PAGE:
Victims take to social media to recount physical and verbal abuse as rights groups call on president-elect to act.
Donald Trump’s election victory risks upsetting the relationship between the European Union and the United States, the president of the European Commission has said.
Speaking to students at a conference in Luxembourg on Friday, Jean-Claude Juncker said the 70-year-old former reality TV star was ignorant of the EU and its workings, and would “waste time for two years” while touring a world “he is completely unaware of”.
“The election of Trump poses the risk of upsetting intercontinental relations in their foundation and in their structure,” said Juncker, one of Europe’s most powerful political figures.
Juncker also warned against the “pernicious” consequences of Trump’s statements on security policy.
He also recalled a Trump statement in which he seemed to think that Belgium, the country that hosts the headquarters of the EU and NATO, was a city.
“We will need to teach the president-elect what Europe is and how it works,” Juncker said, adding that Americans usually had no interest in Europe.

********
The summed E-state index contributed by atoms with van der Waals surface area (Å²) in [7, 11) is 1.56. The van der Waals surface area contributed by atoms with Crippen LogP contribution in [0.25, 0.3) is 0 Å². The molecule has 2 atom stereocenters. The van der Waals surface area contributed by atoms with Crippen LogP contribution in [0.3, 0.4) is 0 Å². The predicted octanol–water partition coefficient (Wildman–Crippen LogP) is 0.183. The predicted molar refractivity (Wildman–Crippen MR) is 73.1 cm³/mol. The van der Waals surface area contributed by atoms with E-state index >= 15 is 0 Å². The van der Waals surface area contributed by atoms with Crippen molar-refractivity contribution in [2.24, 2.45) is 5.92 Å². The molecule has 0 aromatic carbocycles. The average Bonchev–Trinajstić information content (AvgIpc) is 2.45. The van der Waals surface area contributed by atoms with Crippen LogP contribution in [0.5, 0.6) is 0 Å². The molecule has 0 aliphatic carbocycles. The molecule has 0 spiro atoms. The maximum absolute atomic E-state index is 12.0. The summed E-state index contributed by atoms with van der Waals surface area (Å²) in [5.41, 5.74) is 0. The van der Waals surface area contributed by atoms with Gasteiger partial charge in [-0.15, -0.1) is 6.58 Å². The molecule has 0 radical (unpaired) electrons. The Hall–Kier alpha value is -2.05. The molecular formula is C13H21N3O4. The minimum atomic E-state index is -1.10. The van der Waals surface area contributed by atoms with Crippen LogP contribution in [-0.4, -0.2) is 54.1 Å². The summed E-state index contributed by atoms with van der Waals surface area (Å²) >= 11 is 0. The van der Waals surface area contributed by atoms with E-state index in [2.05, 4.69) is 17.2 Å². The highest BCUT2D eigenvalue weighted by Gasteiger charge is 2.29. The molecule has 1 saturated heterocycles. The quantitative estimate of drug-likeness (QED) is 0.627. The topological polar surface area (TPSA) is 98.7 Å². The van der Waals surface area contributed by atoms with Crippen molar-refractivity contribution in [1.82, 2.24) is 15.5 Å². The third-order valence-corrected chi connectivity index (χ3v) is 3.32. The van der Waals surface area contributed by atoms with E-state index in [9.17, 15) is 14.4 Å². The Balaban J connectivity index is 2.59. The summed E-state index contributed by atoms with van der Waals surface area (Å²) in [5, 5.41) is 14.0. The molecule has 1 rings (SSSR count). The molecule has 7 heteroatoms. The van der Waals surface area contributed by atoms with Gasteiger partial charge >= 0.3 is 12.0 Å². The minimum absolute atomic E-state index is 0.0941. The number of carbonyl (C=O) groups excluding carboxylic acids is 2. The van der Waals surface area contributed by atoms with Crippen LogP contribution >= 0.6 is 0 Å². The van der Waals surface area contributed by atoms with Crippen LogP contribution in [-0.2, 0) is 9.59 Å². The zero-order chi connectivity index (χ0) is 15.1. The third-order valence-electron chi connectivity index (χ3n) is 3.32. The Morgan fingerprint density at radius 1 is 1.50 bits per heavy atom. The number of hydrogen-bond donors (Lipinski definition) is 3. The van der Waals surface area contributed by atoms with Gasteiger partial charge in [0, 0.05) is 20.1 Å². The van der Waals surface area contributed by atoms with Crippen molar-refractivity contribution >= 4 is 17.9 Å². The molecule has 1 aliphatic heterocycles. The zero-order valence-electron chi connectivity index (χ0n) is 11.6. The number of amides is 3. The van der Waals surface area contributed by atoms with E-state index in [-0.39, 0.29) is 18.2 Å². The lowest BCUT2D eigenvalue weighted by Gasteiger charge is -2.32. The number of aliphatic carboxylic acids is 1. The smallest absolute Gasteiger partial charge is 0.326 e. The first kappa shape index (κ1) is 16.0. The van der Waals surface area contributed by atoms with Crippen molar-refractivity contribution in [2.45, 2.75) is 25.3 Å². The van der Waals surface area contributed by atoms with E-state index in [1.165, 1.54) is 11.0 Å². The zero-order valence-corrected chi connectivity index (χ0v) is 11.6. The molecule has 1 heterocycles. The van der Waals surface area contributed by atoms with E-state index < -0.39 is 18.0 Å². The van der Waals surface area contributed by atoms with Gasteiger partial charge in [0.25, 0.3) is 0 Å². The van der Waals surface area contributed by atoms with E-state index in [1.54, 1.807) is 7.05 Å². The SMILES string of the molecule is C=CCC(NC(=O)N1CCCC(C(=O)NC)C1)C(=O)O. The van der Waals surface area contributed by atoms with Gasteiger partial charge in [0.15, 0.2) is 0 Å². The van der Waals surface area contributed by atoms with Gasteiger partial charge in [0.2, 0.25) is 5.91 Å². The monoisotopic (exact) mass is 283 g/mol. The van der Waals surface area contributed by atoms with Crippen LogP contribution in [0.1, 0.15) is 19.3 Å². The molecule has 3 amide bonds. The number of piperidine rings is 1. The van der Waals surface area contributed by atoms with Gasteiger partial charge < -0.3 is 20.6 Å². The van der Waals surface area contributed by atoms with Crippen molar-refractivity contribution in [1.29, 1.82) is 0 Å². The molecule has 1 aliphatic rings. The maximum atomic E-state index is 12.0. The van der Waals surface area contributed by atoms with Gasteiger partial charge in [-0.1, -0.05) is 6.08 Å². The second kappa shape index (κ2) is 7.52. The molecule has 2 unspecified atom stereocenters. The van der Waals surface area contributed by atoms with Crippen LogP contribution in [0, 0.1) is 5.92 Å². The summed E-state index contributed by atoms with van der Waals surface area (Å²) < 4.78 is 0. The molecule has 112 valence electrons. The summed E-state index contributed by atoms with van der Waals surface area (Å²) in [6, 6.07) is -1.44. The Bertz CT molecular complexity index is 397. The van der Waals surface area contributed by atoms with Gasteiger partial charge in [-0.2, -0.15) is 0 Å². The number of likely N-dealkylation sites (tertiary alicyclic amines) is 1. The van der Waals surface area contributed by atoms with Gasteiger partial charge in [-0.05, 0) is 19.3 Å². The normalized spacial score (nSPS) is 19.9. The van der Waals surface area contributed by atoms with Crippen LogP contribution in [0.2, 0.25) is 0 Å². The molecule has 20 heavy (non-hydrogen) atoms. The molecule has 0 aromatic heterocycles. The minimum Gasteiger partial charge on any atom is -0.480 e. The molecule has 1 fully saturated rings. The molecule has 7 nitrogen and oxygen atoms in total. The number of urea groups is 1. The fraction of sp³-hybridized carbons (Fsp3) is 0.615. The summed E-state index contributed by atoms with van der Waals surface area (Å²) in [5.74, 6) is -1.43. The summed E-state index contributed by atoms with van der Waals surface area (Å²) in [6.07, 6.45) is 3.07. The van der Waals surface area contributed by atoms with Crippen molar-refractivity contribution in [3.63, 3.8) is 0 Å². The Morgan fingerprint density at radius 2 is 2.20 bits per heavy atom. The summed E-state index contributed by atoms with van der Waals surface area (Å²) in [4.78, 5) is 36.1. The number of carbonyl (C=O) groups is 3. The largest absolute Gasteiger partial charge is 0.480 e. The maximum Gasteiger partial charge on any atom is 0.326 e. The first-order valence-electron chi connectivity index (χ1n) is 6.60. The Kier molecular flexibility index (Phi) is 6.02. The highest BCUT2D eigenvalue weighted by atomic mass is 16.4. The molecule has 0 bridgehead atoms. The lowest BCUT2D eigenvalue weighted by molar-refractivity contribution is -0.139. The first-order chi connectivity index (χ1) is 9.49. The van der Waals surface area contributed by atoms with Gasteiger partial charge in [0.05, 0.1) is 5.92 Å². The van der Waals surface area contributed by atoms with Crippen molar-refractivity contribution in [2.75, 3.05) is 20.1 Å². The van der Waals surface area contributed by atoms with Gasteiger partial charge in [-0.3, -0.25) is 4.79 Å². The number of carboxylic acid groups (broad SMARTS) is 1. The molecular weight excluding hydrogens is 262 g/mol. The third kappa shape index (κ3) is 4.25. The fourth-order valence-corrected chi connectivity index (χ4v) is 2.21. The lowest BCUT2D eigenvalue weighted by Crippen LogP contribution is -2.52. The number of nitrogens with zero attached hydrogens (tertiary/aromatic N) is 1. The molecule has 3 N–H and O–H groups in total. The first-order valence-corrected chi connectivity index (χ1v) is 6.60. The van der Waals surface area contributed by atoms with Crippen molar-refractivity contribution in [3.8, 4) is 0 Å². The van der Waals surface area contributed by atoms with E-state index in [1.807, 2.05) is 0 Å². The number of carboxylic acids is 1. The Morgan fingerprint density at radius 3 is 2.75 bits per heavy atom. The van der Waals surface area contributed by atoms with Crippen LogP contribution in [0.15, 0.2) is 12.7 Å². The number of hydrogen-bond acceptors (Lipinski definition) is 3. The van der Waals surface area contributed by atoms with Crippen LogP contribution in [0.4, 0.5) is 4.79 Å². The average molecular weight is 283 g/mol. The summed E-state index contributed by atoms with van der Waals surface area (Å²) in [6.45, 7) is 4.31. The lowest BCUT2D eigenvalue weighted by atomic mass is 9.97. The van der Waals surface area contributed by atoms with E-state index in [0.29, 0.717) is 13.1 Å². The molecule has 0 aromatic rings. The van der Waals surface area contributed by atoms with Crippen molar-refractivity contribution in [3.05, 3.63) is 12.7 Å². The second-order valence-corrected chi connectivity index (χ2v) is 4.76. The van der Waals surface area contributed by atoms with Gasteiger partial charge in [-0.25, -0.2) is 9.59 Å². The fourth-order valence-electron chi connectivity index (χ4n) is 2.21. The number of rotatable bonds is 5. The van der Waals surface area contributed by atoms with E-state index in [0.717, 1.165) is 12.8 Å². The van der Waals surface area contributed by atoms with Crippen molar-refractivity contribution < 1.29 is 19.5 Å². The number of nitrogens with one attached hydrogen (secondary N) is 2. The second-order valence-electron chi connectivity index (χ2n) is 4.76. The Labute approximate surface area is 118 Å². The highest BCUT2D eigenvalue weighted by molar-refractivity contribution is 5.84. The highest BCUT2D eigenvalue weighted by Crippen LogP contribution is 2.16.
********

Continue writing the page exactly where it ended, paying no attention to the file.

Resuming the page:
“I think we will waste two years before Mr Trump tours the world he does not know,” said Juncker, who on Thursday had already raised doubts about Trump’s views on global trade, climate policy and Western security.
Juncker’s comments contrasted with the more diplomatic reactions of other European leaders, who said they looked forward to working with the next Republican president.
Within hours of the Republican’s surprise win, EU Council President Donald Tusk said that despite the talk of protectionism and isolationism by Trump’s campaign, both sides “should consolidate the bridges we have been building across the Atlantic”.
Federica Mogherini, the EU’s foreign policy chief, said on Twitter that “EU-US ties are deeper than any change in politics. We’ll continue to work together, rediscovering the strength of Europe”.
Meanwhile, among Trump’s main supporters, and some of the first to wish him well in his new role, were France’s far-right leader Marine Le Pen, who heads the National Front; Viktor Orban, Hungary’s prime minister; and Geert Wilders, the Dutch politician who believes Muslim immigration should be halted.